The new design satisfied the users� every need. They were all as happy as a clam at high tide, and didn�t once ask who designed the site. Travesty! The designer had become invisible.

Of course, I�d never have the time to write out all of that. (I�m very busy these days)

Oh wait�hmmm�.

That story would really help me, you see. With that little story I would be able to sidestep the issues that affect my design and me so much. I would be able to give up caring what people thought about my design, as if my design were something that people judged me on.

I would be that invisible designer, becoming a conduit between the user and client needs. I would be a 12 lane highway, a Firewire 800 pipeline where the user would become one with the design, able to use it without thinking. They would reach a higher plane of usage (if you will), where their tasks become the design, with no extraneous elements whatever. The client would benefit from this, too, and their financial and marketing needs would be fulfilled.

No more personal, ego-driven motivations. No more concerns about people liking what I�ve done, liking my web site, or liking anything about me. No more self-centered ravings concerning the right way to do things, the wrong way to do things, or what good design is (while implicitly assuming that my own is good). No doubt even Nick Usborne would be impressed by this absolutely brilliant idea!

�

It�s not that easy, of course. I can�t simply ignore my own motivations. I�ve tried, and though the idea provided me with good procrastination material, I don�t think it�s possible to become the sort of invisible designer I�ve described. Why would we even want to do this: to deny a deep-seated, first-order motivation? It�s not very realistic, and it�s not very human.

However, our motivations should not get in the way of designing for people. Instead of either ignoring or being blinded by our own motivations, we should use them as a lens to see into the world of design: to magnify and focus on design problems, not solely as a muse to get us what we want or need.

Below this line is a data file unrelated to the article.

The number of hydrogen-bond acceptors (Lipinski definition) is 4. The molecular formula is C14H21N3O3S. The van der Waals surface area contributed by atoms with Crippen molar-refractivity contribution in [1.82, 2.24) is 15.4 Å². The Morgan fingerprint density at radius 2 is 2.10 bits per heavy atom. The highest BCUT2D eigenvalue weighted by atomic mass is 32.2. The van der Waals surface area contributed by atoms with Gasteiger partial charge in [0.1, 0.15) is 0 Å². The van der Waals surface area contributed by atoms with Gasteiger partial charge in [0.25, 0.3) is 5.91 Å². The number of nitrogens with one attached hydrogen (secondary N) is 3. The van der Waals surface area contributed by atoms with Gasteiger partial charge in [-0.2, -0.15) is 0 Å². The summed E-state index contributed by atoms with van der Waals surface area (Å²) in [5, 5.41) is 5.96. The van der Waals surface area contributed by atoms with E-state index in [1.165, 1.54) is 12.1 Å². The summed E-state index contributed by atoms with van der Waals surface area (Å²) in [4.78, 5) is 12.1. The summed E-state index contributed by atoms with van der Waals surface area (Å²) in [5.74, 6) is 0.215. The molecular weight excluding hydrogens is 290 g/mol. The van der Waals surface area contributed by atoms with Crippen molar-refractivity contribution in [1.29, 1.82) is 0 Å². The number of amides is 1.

By taking this middle road, our own deep-seated motivations (including the desire to be liked) can actually help us improve design:

    Our motivations can help us understand others.

    If we have such secretive and powerful motivations, do other people have them, too? Do they have similar ones? If so, how can we leverage that in the design? If a person �just wants to be liked�, how does that affect the way we design for them? If we can produce an environment where these questions are the rule and not the exception, good design will flourish. I�m sure of it. Asking pertinent questions is as big a part of good design as anything else.

    Similarly, how can we use knowledge of our own motivations to improve our interactions with other designers or members of our team? What if we knew the motivations of all the people on a project? Would we do anything different?

    Our motivations make us care.

    Without our motivations we wouldn�t care. This is obvious, but I daresay that we need to remind ourselves once in a while what we�re really after. It�s not just the money, is it? Or is it?

    Even with the power of money, sometimes we care about doing a great job for no other reason than the job itself. Doing good for goodness sake is a strong motivation! (Doing something so that others like us is also a strong motivation, too. Maybe even stronger)

    Our motivations are what we do.

    Our motivations color what we do like white on rice. People who enjoy beautiful things tend to make things they think are beautiful. People who enjoy usable things tend to make things they think are usable. People who work for the money tend to do those things that guarantee they will continue to get the money. We can only go so far as our motivations take us.

Just as we must work within the constraints of the professional environment, so we must work within the constraints Nature has put upon us. Just as we must observe the idiosyncrasies of users, so we must observe the idiosyncrasies within ourselves. Just as we must accept all that we fear in others, so we must accept all that we fear in ourselves.

Just like Nick.

Published: July 10th, 2004